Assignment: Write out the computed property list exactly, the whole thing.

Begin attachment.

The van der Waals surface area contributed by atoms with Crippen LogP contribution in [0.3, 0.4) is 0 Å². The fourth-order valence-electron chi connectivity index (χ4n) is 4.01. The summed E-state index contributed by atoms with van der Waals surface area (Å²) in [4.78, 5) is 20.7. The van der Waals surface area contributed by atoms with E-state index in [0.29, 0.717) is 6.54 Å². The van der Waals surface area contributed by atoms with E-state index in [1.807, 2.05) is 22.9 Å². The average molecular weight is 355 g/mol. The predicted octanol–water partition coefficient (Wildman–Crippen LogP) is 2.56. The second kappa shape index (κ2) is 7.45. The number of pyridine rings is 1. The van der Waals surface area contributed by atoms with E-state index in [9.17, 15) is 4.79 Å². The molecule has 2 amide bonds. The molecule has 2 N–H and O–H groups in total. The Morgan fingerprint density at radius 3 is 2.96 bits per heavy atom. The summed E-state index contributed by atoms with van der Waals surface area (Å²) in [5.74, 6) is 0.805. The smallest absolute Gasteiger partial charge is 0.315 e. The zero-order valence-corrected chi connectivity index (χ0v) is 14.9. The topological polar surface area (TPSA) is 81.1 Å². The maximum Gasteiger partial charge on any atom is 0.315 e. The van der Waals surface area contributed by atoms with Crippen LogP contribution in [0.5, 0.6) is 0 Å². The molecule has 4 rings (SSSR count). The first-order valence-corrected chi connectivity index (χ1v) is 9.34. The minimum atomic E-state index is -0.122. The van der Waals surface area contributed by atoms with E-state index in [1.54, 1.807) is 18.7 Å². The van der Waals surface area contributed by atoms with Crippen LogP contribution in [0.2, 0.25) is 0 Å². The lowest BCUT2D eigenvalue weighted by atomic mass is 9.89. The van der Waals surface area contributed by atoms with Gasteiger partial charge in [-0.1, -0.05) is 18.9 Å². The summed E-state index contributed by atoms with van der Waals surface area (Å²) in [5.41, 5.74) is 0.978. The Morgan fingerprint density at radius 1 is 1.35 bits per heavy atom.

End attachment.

The van der Waals surface area contributed by atoms with Crippen LogP contribution in [0.3, 0.4) is 0 Å². The fourth-order valence-electron chi connectivity index (χ4n) is 4.01. The summed E-state index contributed by atoms with van der Waals surface area (Å²) in [4.78, 5) is 20.7. The van der Waals surface area contributed by atoms with E-state index in [0.29, 0.717) is 6.54 Å². The van der Waals surface area contributed by atoms with E-state index in [1.807, 2.05) is 22.9 Å². The average molecular weight is 355 g/mol. The predicted octanol–water partition coefficient (Wildman–Crippen LogP) is 2.56. The second kappa shape index (κ2) is 7.45. The number of pyridine rings is 1. The van der Waals surface area contributed by atoms with E-state index in [9.17, 15) is 4.79 Å². The molecule has 2 amide bonds. The molecule has 2 N–H and O–H groups in total. The Morgan fingerprint density at radius 3 is 2.96 bits per heavy atom. The summed E-state index contributed by atoms with van der Waals surface area (Å²) in [5.74, 6) is 0.805. The smallest absolute Gasteiger partial charge is 0.315 e. The zero-order valence-corrected chi connectivity index (χ0v) is 14.9. The topological polar surface area (TPSA) is 81.1 Å². The maximum Gasteiger partial charge on any atom is 0.315 e. The van der Waals surface area contributed by atoms with Crippen LogP contribution in [0.5, 0.6) is 0 Å². The molecule has 4 rings (SSSR count). The first-order valence-corrected chi connectivity index (χ1v) is 9.34. The minimum atomic E-state index is -0.122. The van der Waals surface area contributed by atoms with E-state index in [1.54, 1.807) is 18.7 Å². The van der Waals surface area contributed by atoms with Crippen LogP contribution in [0.2, 0.25) is 0 Å². The lowest BCUT2D eigenvalue weighted by atomic mass is 9.89. The van der Waals surface area contributed by atoms with Gasteiger partial charge in [-0.1, -0.05) is 18.9 Å². The summed E-state index contributed by atoms with van der Waals surface area (Å²) in [5.41, 5.74) is 0.978. The Morgan fingerprint density at radius 1 is 1.35 bits per heavy atom.